65. 65. Substantial growth is planned through ‘Thames Gateway’, a regeneration initiative of the United Kingdom government. These new developments will fundamentally change the developed footprint in the Thames Estuary flood-plain, and will be in place for at least the next 100 years. This presents a challenge of planning future defence against a background of uncertainty over climate and other environmental change, while ensuring that correct decisions are made concerning the nature and location of new building in the tidal flood- plain. Through its ‘Thames Estuary 2100’ project, the Environment Agency is developing a long- term strategy for flood risk management in the estuary. Implementation of major construction works on the River Thames could commence from around 2015. Alternatively, it may be decided that minimum works are undertaken to provide security and major investment is delayed until uncertainties over climate change have abated. Whatever long-term option is chosen, this must be preceded by a period of collaboration with the Thames Gateway developments to ensure appropriate and sustainable flood defenses are incorporated in new riverside construction. SOLUTION FOR FLOOD RISK MANAGEMENT Source Flood risk management in the Thames Estuary looking ahead 100 years Sarah Lavery and Bill Donovan https://doi.org/10.1098/rsta.2005.1579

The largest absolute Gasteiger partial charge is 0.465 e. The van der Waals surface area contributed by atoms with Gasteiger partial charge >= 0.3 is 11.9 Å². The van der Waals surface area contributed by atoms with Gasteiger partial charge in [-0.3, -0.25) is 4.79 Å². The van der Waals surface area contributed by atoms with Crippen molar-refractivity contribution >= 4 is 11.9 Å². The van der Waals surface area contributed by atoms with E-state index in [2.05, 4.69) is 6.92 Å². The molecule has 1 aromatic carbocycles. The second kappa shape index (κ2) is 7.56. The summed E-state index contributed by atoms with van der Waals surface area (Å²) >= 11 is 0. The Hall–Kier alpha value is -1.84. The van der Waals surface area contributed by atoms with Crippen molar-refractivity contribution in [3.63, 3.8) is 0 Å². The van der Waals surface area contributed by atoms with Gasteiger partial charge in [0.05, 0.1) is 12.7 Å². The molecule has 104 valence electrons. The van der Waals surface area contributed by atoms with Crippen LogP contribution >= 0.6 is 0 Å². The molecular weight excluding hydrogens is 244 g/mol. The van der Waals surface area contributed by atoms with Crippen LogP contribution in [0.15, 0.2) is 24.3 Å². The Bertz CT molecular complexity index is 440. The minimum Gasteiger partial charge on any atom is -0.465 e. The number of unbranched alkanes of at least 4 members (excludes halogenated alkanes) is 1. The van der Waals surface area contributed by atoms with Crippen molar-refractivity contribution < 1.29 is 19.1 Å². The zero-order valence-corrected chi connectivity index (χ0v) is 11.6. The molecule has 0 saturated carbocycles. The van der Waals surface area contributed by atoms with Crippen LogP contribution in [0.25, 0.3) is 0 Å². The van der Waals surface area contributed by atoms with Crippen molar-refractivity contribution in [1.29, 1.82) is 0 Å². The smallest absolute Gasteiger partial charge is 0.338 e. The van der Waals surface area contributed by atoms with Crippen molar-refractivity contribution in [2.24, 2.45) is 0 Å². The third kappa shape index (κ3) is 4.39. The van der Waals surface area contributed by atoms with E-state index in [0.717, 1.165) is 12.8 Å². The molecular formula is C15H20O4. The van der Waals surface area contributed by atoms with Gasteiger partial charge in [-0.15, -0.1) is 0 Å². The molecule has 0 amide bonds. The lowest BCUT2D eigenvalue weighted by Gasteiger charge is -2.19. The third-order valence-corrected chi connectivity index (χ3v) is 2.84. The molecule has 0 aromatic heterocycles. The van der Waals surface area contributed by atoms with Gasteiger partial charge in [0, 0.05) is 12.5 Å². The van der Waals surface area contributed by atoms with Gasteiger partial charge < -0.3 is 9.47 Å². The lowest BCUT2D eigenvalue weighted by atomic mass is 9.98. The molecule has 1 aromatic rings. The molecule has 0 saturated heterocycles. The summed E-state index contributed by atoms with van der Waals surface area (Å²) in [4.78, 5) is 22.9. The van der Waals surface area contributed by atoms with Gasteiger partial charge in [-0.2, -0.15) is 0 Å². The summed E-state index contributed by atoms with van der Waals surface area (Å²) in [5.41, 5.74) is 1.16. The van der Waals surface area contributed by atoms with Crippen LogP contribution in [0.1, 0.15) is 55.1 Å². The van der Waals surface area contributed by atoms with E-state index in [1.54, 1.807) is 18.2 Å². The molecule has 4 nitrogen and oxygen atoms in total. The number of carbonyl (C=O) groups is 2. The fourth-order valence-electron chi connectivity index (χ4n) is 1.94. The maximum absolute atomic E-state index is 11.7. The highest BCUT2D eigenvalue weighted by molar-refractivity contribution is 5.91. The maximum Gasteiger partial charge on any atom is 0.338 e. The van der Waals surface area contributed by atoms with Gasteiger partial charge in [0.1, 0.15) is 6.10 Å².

66. 66. The River Thames tidal defenses have provided protection against the increasing threat of tidal flooding from the North Sea for more than 2000 years. The flood of 1953 was the catalyst for the construction of the current system of River Thames tidal defenses, which includes the Thames Barrier, and has provided one of the best standards of flood defense in the UK for over 20 years. Flood Risk Management In The Thames Estuary Looking Ahead 100 Years Source Flood risk management in the Thames Estuary looking ahead 100 years Sarah Lavery and Bill Donovan https://doi.org/10.1098/rsta.2005.1579
  67. 67. FLOOD BARRIER COMBATS The flooding is caused by the reversal of water flow in the River Thames when levels rise in the North Sea Flood control downstream of London: the Thames Barrier. (Source: Encyclopedia Britannica, Inc.) The average flow at the upper limit of the tideway, at Teddington, is 1,856 cubic feet (53 cubic meters) per second, rising to 4,640 cubic feet (130 cubic meters) per second after winter rain. In extreme floods (e.g., March 1947) the discharge at Teddington Weir may be as much as 20,900 cubic feet (590 cubic meters) per second. Reputedly, an average of 31,310 cubic feet (887 cubic meters) per second passed over it one day after heavy storms in 1894. The river in spate can upset tidal flows for some distance below Teddington, overpowering the incoming tide and causing the stream to run seaward continuously for days on end. Conversely, high spring tides can overtop the weir and affect the river flow as far as 2 miles (3.2 km) upstream of Teddington. The catastrophic potential of tidal surges for London’s underground infrastructure, buildings, and population prompted the construction of the Thames Barrier at Silvertown (completed 1982) and extensive complementary flood defenses along the entire tideway.